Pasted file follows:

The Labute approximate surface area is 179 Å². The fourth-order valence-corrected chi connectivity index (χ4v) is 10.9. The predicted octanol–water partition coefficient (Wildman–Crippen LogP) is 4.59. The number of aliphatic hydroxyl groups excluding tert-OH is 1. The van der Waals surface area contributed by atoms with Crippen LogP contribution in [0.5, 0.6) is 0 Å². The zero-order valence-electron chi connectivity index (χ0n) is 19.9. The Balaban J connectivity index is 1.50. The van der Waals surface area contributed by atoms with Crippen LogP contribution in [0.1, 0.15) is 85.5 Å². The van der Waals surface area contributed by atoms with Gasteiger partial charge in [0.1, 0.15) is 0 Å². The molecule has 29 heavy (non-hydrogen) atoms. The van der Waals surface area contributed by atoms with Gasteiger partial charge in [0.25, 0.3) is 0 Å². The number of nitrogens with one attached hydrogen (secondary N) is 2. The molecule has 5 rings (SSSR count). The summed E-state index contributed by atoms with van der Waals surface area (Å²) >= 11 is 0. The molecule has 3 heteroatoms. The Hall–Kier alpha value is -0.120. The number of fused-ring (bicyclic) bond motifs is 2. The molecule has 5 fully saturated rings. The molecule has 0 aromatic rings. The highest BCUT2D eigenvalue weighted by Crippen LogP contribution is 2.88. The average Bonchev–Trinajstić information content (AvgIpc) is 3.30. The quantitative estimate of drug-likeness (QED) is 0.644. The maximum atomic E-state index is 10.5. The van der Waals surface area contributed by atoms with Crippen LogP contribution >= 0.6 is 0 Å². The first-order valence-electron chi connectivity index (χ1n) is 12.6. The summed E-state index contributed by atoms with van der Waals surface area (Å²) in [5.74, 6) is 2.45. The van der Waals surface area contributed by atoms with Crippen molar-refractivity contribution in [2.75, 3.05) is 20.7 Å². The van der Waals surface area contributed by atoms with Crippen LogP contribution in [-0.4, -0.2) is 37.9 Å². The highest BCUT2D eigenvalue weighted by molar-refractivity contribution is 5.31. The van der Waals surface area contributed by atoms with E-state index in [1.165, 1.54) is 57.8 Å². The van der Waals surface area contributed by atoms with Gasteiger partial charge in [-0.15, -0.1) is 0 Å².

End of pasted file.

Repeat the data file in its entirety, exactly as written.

The Labute approximate surface area is 179 Å². The fourth-order valence-corrected chi connectivity index (χ4v) is 10.9. The predicted octanol–water partition coefficient (Wildman–Crippen LogP) is 4.59. The number of aliphatic hydroxyl groups excluding tert-OH is 1. The van der Waals surface area contributed by atoms with Crippen LogP contribution in [0.5, 0.6) is 0 Å². The zero-order valence-electron chi connectivity index (χ0n) is 19.9. The Balaban J connectivity index is 1.50. The van der Waals surface area contributed by atoms with Crippen LogP contribution in [0.1, 0.15) is 85.5 Å². The van der Waals surface area contributed by atoms with Gasteiger partial charge in [0.1, 0.15) is 0 Å². The molecule has 29 heavy (non-hydrogen) atoms. The van der Waals surface area contributed by atoms with Gasteiger partial charge in [0.25, 0.3) is 0 Å². The number of nitrogens with one attached hydrogen (secondary N) is 2. The molecule has 5 rings (SSSR count). The summed E-state index contributed by atoms with van der Waals surface area (Å²) >= 11 is 0. The molecule has 3 heteroatoms. The Hall–Kier alpha value is -0.120. The number of fused-ring (bicyclic) bond motifs is 2. The molecule has 5 fully saturated rings. The molecule has 0 aromatic rings. The highest BCUT2D eigenvalue weighted by Crippen LogP contribution is 2.88. The average Bonchev–Trinajstić information content (AvgIpc) is 3.30. The quantitative estimate of drug-likeness (QED) is 0.644. The maximum atomic E-state index is 10.5. The van der Waals surface area contributed by atoms with Crippen LogP contribution >= 0.6 is 0 Å². The first-order valence-electron chi connectivity index (χ1n) is 12.6. The summed E-state index contributed by atoms with van der Waals surface area (Å²) in [5.74, 6) is 2.45. The van der Waals surface area contributed by atoms with Crippen molar-refractivity contribution in [2.75, 3.05) is 20.7 Å². The van der Waals surface area contributed by atoms with Crippen LogP contribution in [-0.4, -0.2) is 37.9 Å². The highest BCUT2D eigenvalue weighted by molar-refractivity contribution is 5.31. The van der Waals surface area contributed by atoms with E-state index in [1.165, 1.54) is 57.8 Å². The van der Waals surface area contributed by atoms with Gasteiger partial charge in [-0.15, -0.1) is 0 Å².